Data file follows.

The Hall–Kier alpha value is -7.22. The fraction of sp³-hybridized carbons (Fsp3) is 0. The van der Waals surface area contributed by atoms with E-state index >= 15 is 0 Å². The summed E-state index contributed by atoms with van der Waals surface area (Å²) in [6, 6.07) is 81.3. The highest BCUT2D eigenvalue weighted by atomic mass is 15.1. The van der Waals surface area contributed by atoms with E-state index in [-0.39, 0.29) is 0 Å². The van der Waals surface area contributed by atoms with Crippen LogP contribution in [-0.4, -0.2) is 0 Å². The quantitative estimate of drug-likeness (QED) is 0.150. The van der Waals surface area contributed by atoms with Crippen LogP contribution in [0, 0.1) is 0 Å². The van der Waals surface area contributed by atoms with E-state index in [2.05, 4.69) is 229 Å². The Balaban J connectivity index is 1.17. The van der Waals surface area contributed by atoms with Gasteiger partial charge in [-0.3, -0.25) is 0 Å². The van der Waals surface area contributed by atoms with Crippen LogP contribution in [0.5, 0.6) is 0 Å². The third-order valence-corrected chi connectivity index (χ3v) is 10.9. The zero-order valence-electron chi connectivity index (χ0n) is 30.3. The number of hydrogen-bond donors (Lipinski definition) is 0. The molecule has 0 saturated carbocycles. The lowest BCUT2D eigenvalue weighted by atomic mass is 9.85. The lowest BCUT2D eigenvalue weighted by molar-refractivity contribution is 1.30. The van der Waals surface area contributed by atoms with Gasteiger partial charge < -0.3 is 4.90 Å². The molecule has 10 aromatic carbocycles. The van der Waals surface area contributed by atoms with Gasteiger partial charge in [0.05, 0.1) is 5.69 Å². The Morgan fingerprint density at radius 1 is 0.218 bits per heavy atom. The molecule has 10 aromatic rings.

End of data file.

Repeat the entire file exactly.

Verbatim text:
The Hall–Kier alpha value is -7.22. The fraction of sp³-hybridized carbons (Fsp3) is 0. The van der Waals surface area contributed by atoms with E-state index >= 15 is 0 Å². The summed E-state index contributed by atoms with van der Waals surface area (Å²) in [6, 6.07) is 81.3. The highest BCUT2D eigenvalue weighted by atomic mass is 15.1. The van der Waals surface area contributed by atoms with E-state index in [-0.39, 0.29) is 0 Å². The van der Waals surface area contributed by atoms with Crippen LogP contribution in [-0.4, -0.2) is 0 Å². The quantitative estimate of drug-likeness (QED) is 0.150. The van der Waals surface area contributed by atoms with Crippen LogP contribution in [0, 0.1) is 0 Å². The van der Waals surface area contributed by atoms with E-state index in [2.05, 4.69) is 229 Å². The Balaban J connectivity index is 1.17. The van der Waals surface area contributed by atoms with Gasteiger partial charge in [-0.3, -0.25) is 0 Å². The van der Waals surface area contributed by atoms with Crippen LogP contribution in [0.5, 0.6) is 0 Å². The third-order valence-corrected chi connectivity index (χ3v) is 10.9. The zero-order valence-electron chi connectivity index (χ0n) is 30.3. The number of hydrogen-bond donors (Lipinski definition) is 0. The molecule has 0 saturated carbocycles. The lowest BCUT2D eigenvalue weighted by atomic mass is 9.85. The lowest BCUT2D eigenvalue weighted by molar-refractivity contribution is 1.30. The van der Waals surface area contributed by atoms with Gasteiger partial charge < -0.3 is 4.90 Å². The molecule has 10 aromatic carbocycles. The van der Waals surface area contributed by atoms with Gasteiger partial charge in [0.05, 0.1) is 5.69 Å². The Morgan fingerprint density at radius 1 is 0.218 bits per heavy atom. The molecule has 10 aromatic rings.